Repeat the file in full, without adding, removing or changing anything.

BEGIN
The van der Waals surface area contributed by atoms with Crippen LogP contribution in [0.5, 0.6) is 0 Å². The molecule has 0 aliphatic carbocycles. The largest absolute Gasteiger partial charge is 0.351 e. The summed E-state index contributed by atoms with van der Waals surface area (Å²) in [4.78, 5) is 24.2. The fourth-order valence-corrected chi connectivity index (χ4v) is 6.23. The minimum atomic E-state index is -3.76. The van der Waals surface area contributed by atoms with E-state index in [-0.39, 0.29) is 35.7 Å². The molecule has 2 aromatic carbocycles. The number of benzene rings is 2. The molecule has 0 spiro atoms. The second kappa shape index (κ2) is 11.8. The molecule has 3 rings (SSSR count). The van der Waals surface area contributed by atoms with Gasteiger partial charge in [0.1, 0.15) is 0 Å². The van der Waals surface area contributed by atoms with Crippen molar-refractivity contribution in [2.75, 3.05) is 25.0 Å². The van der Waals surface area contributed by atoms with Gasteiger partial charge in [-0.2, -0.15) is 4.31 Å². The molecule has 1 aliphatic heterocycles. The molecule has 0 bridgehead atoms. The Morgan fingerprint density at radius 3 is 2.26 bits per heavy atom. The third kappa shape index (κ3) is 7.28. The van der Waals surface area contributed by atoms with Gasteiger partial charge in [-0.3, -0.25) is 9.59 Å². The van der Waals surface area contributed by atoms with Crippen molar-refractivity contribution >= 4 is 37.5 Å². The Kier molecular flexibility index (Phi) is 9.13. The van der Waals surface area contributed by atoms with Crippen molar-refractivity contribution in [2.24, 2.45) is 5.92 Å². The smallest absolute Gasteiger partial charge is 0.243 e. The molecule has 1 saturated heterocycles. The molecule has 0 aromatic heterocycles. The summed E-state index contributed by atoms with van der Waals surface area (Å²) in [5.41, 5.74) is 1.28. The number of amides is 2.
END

The van der Waals surface area contributed by atoms with Crippen LogP contribution in [0.5, 0.6) is 0 Å². The molecule has 0 aliphatic carbocycles. The largest absolute Gasteiger partial charge is 0.351 e. The summed E-state index contributed by atoms with van der Waals surface area (Å²) in [4.78, 5) is 24.2. The fourth-order valence-corrected chi connectivity index (χ4v) is 6.23. The minimum atomic E-state index is -3.76. The van der Waals surface area contributed by atoms with E-state index in [-0.39, 0.29) is 35.7 Å². The molecule has 2 aromatic carbocycles. The number of benzene rings is 2. The molecule has 0 spiro atoms. The second kappa shape index (κ2) is 11.8. The molecule has 3 rings (SSSR count). The van der Waals surface area contributed by atoms with Gasteiger partial charge in [0.1, 0.15) is 0 Å². The van der Waals surface area contributed by atoms with Crippen molar-refractivity contribution in [2.75, 3.05) is 25.0 Å². The van der Waals surface area contributed by atoms with Gasteiger partial charge in [-0.2, -0.15) is 4.31 Å². The molecule has 1 aliphatic heterocycles. The molecule has 0 bridgehead atoms. The Morgan fingerprint density at radius 3 is 2.26 bits per heavy atom. The third kappa shape index (κ3) is 7.28. The van der Waals surface area contributed by atoms with Gasteiger partial charge in [-0.3, -0.25) is 9.59 Å². The van der Waals surface area contributed by atoms with Crippen molar-refractivity contribution >= 4 is 37.5 Å². The Kier molecular flexibility index (Phi) is 9.13. The van der Waals surface area contributed by atoms with Crippen molar-refractivity contribution in [2.24, 2.45) is 5.92 Å². The smallest absolute Gasteiger partial charge is 0.243 e. The molecule has 1 saturated heterocycles. The molecule has 0 aromatic heterocycles. The summed E-state index contributed by atoms with van der Waals surface area (Å²) in [5.41, 5.74) is 1.28. The number of amides is 2.